This is the second part of my article about Column-Store databases. In the first part Column-Oriented Databases – Old Idea, New wave I was focusing on topics like performance and functionality of Column-Oriented Databases and their comparison to RDBMS, specifically to Oracle database. This time I will continue the comparison of two database camps – Column-Stores vs Row-Stores – in areas of compression, partitioning. I’ll mention also the usage of Column-oriented storage benefits in Oracle products, like for example a new Oracle 12c database In-Memory Option.
Compression of columns vs rows
One of the potential advantages of column-oriented storage is the possibility of good compression. It is important to understand why compressing the data can be advantageous. It is not primarily the pure cost of having enough disk space to cover the physical size of the data that matters – disks are relatively cheap and are getting larger and cheaper at a steady rate. Rather, the potential benefit is when data has to be retrieved from disk as part of processing queries. Good I/O bandwidth is not cheap and techniques, such as compression, that reduce the size of the data that is retrieved from storage can be very advantageous, although there is usually some CPU-cost associated with compressing and uncompressing the data.
Oracle for example provides several major mechanisms for utilizing compression to benefit query processing. One is the row-level objects compression feature; another is Exadata Hybrid Columnar Compression – HCC (see below).
Partitioning VERTICAL vs HORIZONTAL
Column-oriented storage is a form of vertical partitioning of the data. One of the disadvantages of this type of partitioning is Read more »
During the last few years I went through several POC of different Column-Store databases reviewing their functionality, performance and use cases. Usually at the beginning of every exercise I saw the impressive vendor promises of reach functionality, great performance and scalability. Some even said: this is a new trend in database world, even a standard! You do not need RDBMS anymore!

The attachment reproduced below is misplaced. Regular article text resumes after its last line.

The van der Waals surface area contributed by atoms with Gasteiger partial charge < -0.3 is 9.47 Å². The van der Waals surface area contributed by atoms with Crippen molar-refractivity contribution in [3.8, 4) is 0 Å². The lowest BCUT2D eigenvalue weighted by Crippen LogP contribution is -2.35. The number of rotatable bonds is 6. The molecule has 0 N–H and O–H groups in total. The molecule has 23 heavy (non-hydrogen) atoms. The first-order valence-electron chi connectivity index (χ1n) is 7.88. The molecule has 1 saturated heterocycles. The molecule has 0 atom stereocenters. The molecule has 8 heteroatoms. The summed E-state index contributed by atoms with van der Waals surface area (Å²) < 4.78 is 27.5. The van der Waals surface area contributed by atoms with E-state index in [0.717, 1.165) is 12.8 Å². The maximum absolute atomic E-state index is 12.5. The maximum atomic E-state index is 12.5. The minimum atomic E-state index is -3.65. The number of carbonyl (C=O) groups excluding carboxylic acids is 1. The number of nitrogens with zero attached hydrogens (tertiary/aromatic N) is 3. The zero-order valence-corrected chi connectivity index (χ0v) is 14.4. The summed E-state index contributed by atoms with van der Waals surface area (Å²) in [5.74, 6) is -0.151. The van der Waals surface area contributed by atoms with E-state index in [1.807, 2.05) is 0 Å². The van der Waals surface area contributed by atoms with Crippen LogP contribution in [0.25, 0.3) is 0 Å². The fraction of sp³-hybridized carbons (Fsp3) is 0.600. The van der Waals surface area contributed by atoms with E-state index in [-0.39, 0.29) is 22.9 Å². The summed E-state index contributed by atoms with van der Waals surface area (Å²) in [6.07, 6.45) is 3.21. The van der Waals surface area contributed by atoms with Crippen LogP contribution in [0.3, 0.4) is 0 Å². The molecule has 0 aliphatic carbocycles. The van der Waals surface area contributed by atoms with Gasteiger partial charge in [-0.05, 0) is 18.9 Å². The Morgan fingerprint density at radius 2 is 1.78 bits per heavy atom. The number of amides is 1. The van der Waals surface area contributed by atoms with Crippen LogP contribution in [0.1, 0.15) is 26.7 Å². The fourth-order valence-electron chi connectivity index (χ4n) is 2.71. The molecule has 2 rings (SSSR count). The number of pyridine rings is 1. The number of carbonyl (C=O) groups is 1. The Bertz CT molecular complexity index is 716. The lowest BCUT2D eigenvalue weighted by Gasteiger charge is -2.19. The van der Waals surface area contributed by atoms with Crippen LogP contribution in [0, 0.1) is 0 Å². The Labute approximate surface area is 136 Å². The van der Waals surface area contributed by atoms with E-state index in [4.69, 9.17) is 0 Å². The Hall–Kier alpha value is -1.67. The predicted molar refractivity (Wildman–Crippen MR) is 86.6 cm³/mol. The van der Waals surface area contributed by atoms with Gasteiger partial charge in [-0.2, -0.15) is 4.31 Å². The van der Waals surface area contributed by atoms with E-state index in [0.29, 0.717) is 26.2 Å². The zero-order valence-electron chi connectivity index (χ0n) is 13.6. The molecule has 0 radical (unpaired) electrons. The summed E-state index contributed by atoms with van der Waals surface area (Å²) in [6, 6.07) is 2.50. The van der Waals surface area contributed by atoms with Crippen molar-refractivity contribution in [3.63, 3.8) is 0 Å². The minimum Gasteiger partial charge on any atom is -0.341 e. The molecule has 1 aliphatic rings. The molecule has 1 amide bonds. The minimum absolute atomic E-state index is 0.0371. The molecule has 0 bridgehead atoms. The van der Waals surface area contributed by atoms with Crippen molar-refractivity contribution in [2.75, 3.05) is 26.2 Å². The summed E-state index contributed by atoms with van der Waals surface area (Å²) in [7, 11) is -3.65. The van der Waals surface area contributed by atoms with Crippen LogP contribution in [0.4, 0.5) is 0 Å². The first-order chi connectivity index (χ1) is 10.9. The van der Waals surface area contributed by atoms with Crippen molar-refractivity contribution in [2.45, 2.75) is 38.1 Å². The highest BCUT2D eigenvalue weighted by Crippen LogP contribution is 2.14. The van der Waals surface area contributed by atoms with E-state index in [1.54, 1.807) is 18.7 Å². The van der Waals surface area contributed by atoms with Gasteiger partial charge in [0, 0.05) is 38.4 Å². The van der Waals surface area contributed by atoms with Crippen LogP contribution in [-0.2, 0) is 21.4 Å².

In this type of cases I usually act as conservative database architect. And you know what – that always helped eliminating additional companies’ efforts and frustrations in implementing specialized database solutions. This time I share some experiences in evaluating Column-Store databases. But let start with basics first.
While most commercial RDBMS products store data in some form of row format, some database vendors provide column-oriented storage of data. The supposed advantages of storing the data by column rather than by row include a better ability to compress the data, something that would reduce the need for disk-I/O. The idea of column-based storage is not new and has been used in commercial products from former Sybase and Sand Technology for well over a decade. In reality, each storage format has its own set of advantages and disadvantages and there is no free lunch – only tradeoffs.
The tradeoffs associated with column-based storage include the cost of tracking and eventual reconstruction of the rows to which the column values belong as well as additional complexity for ETL and OLTP processing. While recognizing that each storage format has its pros and cons and that there are scenarios where a column-based format has some merit, it is worth examining whether the column-based format lives up to its recent hype.
Beware of disingenuous benchmark numbers
Yes folks – PERFORMANCE is the main sales factor of the columnar databases!
There are claims that Column-Stores outperform a commercial row-store RDBMS by large factors. I just want to warn you to not rely blindly on magic performance benchmarks the vendors have done, in house themselves. Usually these performance test cases are not similar to the real production database loads, created often for read-only data using database engines that lacks RDBMS features and functionality that would be required in a production system.
A second observation is that the often benchmarks against Column-Stores do not test joins. Read more »